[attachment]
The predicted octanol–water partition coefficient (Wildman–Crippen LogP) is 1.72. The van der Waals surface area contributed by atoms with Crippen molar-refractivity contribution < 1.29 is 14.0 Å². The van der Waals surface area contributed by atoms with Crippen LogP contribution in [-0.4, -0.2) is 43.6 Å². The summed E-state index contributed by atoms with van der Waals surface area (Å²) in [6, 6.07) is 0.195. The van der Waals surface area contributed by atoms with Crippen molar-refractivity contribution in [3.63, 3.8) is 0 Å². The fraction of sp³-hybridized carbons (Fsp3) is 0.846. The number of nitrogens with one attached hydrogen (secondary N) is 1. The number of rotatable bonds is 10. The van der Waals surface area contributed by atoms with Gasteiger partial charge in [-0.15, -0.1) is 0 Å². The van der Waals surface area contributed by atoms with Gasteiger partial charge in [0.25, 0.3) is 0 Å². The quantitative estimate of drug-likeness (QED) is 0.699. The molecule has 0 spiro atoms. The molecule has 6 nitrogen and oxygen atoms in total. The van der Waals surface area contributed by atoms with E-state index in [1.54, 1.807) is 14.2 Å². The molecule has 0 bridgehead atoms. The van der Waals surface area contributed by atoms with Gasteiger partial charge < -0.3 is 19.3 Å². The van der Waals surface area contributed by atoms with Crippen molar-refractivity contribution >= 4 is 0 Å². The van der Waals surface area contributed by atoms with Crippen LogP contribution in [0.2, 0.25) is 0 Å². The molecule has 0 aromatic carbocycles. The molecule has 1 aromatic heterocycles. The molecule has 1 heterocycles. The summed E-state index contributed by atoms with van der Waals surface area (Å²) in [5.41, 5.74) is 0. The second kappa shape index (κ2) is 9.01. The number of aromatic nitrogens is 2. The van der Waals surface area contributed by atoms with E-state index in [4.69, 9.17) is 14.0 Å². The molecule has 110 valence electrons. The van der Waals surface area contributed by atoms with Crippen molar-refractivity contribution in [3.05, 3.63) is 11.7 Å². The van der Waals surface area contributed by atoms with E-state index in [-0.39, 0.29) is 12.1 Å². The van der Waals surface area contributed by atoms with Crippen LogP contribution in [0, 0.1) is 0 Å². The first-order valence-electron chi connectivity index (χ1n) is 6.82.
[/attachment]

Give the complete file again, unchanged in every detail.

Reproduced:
The predicted octanol–water partition coefficient (Wildman–Crippen LogP) is 1.72. The van der Waals surface area contributed by atoms with Crippen molar-refractivity contribution < 1.29 is 14.0 Å². The van der Waals surface area contributed by atoms with Crippen LogP contribution in [-0.4, -0.2) is 43.6 Å². The summed E-state index contributed by atoms with van der Waals surface area (Å²) in [6, 6.07) is 0.195. The van der Waals surface area contributed by atoms with Crippen molar-refractivity contribution in [3.63, 3.8) is 0 Å². The fraction of sp³-hybridized carbons (Fsp3) is 0.846. The number of nitrogens with one attached hydrogen (secondary N) is 1. The number of rotatable bonds is 10. The van der Waals surface area contributed by atoms with Gasteiger partial charge in [-0.15, -0.1) is 0 Å². The van der Waals surface area contributed by atoms with Gasteiger partial charge in [0.25, 0.3) is 0 Å². The quantitative estimate of drug-likeness (QED) is 0.699. The molecule has 0 spiro atoms. The molecule has 6 nitrogen and oxygen atoms in total. The van der Waals surface area contributed by atoms with E-state index in [1.54, 1.807) is 14.2 Å². The molecule has 0 bridgehead atoms. The van der Waals surface area contributed by atoms with Gasteiger partial charge < -0.3 is 19.3 Å². The van der Waals surface area contributed by atoms with Crippen molar-refractivity contribution >= 4 is 0 Å². The van der Waals surface area contributed by atoms with Crippen LogP contribution in [0.2, 0.25) is 0 Å². The molecule has 0 aromatic carbocycles. The molecule has 1 aromatic heterocycles. The molecule has 1 heterocycles. The summed E-state index contributed by atoms with van der Waals surface area (Å²) in [5.41, 5.74) is 0. The second kappa shape index (κ2) is 9.01. The number of aromatic nitrogens is 2. The van der Waals surface area contributed by atoms with E-state index in [4.69, 9.17) is 14.0 Å². The molecule has 110 valence electrons. The van der Waals surface area contributed by atoms with Crippen molar-refractivity contribution in [3.05, 3.63) is 11.7 Å². The van der Waals surface area contributed by atoms with E-state index in [-0.39, 0.29) is 12.1 Å². The van der Waals surface area contributed by atoms with Crippen LogP contribution in [0, 0.1) is 0 Å². The first-order valence-electron chi connectivity index (χ1n) is 6.82.